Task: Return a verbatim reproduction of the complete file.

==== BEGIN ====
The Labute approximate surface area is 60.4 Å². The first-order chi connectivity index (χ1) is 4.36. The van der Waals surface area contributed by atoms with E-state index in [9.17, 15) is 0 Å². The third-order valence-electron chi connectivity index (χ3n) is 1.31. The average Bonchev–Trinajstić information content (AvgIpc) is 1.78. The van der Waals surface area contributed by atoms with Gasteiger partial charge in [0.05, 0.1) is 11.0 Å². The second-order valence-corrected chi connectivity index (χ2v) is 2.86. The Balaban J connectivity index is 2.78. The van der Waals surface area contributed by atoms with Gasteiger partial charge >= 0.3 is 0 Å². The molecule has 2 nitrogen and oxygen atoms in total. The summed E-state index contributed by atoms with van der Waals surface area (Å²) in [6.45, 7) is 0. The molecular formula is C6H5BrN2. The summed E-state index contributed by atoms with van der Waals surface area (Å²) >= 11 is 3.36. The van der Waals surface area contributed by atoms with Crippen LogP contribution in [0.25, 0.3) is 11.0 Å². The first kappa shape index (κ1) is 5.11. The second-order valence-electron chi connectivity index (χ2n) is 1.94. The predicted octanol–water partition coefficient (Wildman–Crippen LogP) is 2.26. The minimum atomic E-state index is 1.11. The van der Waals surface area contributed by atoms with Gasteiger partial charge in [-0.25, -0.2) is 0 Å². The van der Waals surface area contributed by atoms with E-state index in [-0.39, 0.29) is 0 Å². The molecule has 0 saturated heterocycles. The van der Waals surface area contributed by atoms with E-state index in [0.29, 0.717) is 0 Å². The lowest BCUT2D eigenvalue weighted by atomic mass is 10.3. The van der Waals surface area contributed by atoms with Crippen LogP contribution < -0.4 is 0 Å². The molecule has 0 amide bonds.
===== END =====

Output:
The Labute approximate surface area is 60.4 Å². The first-order chi connectivity index (χ1) is 4.36. The van der Waals surface area contributed by atoms with E-state index in [9.17, 15) is 0 Å². The third-order valence-electron chi connectivity index (χ3n) is 1.31. The average Bonchev–Trinajstić information content (AvgIpc) is 1.78. The van der Waals surface area contributed by atoms with Gasteiger partial charge in [0.05, 0.1) is 11.0 Å². The second-order valence-corrected chi connectivity index (χ2v) is 2.86. The Balaban J connectivity index is 2.78. The van der Waals surface area contributed by atoms with Gasteiger partial charge >= 0.3 is 0 Å². The molecule has 2 nitrogen and oxygen atoms in total. The summed E-state index contributed by atoms with van der Waals surface area (Å²) in [6.45, 7) is 0. The molecular formula is C6H5BrN2. The summed E-state index contributed by atoms with van der Waals surface area (Å²) >= 11 is 3.36. The van der Waals surface area contributed by atoms with Crippen LogP contribution in [0.25, 0.3) is 11.0 Å². The first kappa shape index (κ1) is 5.11. The second-order valence-electron chi connectivity index (χ2n) is 1.94. The predicted octanol–water partition coefficient (Wildman–Crippen LogP) is 2.26. The minimum atomic E-state index is 1.11. The van der Waals surface area contributed by atoms with Gasteiger partial charge in [-0.25, -0.2) is 0 Å². The van der Waals surface area contributed by atoms with E-state index in [-0.39, 0.29) is 0 Å². The molecule has 0 saturated heterocycles. The van der Waals surface area contributed by atoms with E-state index in [0.29, 0.717) is 0 Å². The lowest BCUT2D eigenvalue weighted by atomic mass is 10.3. The van der Waals surface area contributed by atoms with Crippen LogP contribution < -0.4 is 0 Å². The molecule has 0 amide bonds.